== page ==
Thursday, May 25, 2017


Erev Shabbos Kodesh Parshas Bamidbar (45th day of Omer)
1 Sivan 5777/ May 26, 2017 - Avos Perek 6
Rosh Chodesh Sivan

·         “Before I got married, I was taught that I have to have more respect to my wife than for myself. So, I make sure to always treat my wife’s in-laws with more respect than my own in-laws.”
-badchan R’ Yankel Miller
·         “The rule in life is, either fix yourself, or your mother-in-law will.”
-Rabbi Berel Wein 

What’s with all the in-law jokes? Why is dealing with in-laws so potentially contentious?
One of the most important components of a healthy and satisfying marriage is the ability to view matters from someone else’s vantage point and perspective.
Often strife is the result of either becoming so emotionally entrenched in one’s own opinion, that he is unable to understand another perspective. Or, it is the result of a bruised ego that seeks validation and reassurance.
It’s been suggested that if couples could follow this one piece of advice, it would eliminate more than half of all marital strife: Whenever there is a disagreement about any matter, after mentioning their opinion, each side should then repeat their spouse’s opinion and the reasons why he/she feels that way. It is not easy to extricate one’s self emotionally, in order to understand another perspective[1].
I was once at a Shabbos table of a friend, when his irreligious aunt asked what a ‘mechutan’ is[2]. My friend’s father immediately replied, “the opposition leader.”     
When I was nine-years old, I was at a family Chanukah get-together for my father’s family. It was shortly after the passing of my Zaydei – my mother’s father. My Sabbah and Sava, my father’s parents, were sitting together and I asked them if they cried when they heard my Zaydei had died. They immediately replied, “of course we did”. 
At that point in my life, I was first beginning to comprehend that, although they were all my grandparents, they weren’t related to each other. [In the immortal words of American philosopher Lou Costello, “My father married my mother, and my uncle married my aunt. So why should I marry a total stranger?”]
Part of the challenge of dealing with in-laws, stems from the feeling that they are “in-laws”, and not parents. There is undoubtedly truth to the fact that in-laws must be very cautious when asserting and suggesting things to their married children. However, just as one is more patient with his/her own parents, there must be a realization that one’s in-laws are their spouse’s parents.
It is quite remarkable that in Tanach there are two instances which are connected to in-laws, and both are inextricably connected to Shavuos and Kabbolas HaTorah.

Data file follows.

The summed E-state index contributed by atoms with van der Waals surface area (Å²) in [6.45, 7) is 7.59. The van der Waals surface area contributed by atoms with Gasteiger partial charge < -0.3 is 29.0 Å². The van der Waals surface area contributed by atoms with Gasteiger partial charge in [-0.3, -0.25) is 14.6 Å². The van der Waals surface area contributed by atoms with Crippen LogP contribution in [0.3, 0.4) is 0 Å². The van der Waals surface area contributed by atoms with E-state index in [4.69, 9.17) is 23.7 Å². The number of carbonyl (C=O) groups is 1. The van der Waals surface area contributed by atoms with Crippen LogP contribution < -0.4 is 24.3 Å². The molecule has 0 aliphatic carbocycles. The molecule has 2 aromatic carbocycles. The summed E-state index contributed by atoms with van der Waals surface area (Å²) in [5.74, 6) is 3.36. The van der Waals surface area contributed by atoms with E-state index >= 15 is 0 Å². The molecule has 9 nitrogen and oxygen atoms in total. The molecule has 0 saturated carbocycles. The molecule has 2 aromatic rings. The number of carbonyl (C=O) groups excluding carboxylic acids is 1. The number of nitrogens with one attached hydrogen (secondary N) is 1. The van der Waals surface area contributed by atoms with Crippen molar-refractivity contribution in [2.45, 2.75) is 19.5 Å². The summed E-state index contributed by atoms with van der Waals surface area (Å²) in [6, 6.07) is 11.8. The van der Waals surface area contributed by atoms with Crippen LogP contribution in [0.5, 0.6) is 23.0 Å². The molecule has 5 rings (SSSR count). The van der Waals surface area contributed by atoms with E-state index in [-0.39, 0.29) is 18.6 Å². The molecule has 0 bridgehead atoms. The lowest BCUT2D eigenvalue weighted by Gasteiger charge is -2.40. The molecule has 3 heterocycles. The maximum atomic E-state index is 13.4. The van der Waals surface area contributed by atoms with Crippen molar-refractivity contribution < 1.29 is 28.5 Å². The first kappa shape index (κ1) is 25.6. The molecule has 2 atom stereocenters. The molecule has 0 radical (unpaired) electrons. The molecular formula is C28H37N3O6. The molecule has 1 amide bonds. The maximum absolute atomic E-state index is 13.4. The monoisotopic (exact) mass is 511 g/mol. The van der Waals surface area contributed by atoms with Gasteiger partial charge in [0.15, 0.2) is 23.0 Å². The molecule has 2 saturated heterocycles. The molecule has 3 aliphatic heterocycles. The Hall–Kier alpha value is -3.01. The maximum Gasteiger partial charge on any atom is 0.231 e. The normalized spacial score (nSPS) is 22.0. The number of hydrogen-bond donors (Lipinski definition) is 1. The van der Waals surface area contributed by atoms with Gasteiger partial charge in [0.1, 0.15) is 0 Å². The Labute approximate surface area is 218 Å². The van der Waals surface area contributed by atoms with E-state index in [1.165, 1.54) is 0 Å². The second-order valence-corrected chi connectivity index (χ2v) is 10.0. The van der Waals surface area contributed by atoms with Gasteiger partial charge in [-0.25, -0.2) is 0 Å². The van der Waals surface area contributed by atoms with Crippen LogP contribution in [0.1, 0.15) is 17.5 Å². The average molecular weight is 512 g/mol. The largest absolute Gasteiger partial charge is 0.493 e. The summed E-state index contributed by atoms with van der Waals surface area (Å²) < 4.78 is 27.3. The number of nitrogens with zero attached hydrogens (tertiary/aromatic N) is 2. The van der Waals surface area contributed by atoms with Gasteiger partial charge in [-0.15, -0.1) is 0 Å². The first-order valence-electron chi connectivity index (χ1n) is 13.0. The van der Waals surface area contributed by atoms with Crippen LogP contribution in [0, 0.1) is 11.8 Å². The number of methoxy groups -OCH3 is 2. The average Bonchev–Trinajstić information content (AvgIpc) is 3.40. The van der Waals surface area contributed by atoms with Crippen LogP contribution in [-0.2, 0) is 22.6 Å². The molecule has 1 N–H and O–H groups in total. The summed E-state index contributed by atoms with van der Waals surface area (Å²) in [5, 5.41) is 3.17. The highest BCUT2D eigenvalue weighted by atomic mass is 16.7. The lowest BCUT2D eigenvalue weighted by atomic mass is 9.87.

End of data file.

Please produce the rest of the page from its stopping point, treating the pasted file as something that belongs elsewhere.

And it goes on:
The story of Yisro, the father-in-law of Moshe, and his joining Klal Yisroel, directly precedes the Torah’s narrative of Kabbolas HaTorah. In fact, the parsha which contains Kabbolas HaTorah is called Parshas Yisro. The Torah records how after Yisro arrived, he surveyed the situation, and strongly rebuked Moshe with the words, “It is not good the matter which you are doing.” The Torah relates that Moshe “listened to the voice of his father-in-law.”
The other story is that of Rus, who sacrificed a life of aristocracy and nobility to accompany her mother-in-law back to Eretz Yisroel, knowing that a life of poverty and embarrassment awaited them, at least initially. Regarding Rus too, the pasuk states that she did whatever her mother-in-law commanded her.[3]  
The word Shavuos literally means weeks. The Yom Tov of Kabbolas HaTorah is so called, because our acceptance of Torah is based on the preparation we invested during the seven weeks prior – the weeks of Sefiras HaOmer.
The time of Sefirah is also the period of mourning for the death of Rabbi Akiva’s students, who died because they did not adequately respect each other. Preparation for Kabbolas HaTorah entails seeing beyond ourselves and being able to view things from the perspective of others.[4]
Perhaps that is part of the reason both of the most significant stories of in-laws in Tanach are connected to Kabbolas HaTorah. To respect one’s in-laws one must relate to them not merely as in-laws, but also as significant components of one’s marriage. To grow in Torah one must be able to understand that there are other perspectives and understanding besides mine. Not only must one accept that, but one must be able to respect that as well.
They stood at Sinai like one man with one heart - a perspective and feeling that transcended themselves.

Shabbat Shalom & Good Shabbos
Freilichen Yom Tov & Chag Sameiach,
             R’ Dani and Chani Staum

[1] This week, my mother sent the following quote: “Never laugh at your spouse’s choices. You were one of them!”
[2] The families of a bride and groom are ‘mechutanim’ with each other.
[3] It is noteworthy that Yisro and Rus were both converts as well. Although they married (or in Yisro’s case, he allowed his daughter to marry) into a Torah observant family, they both had the personal option whether to join or not.
[4] It’s an important component of Torah study as well as Torah living.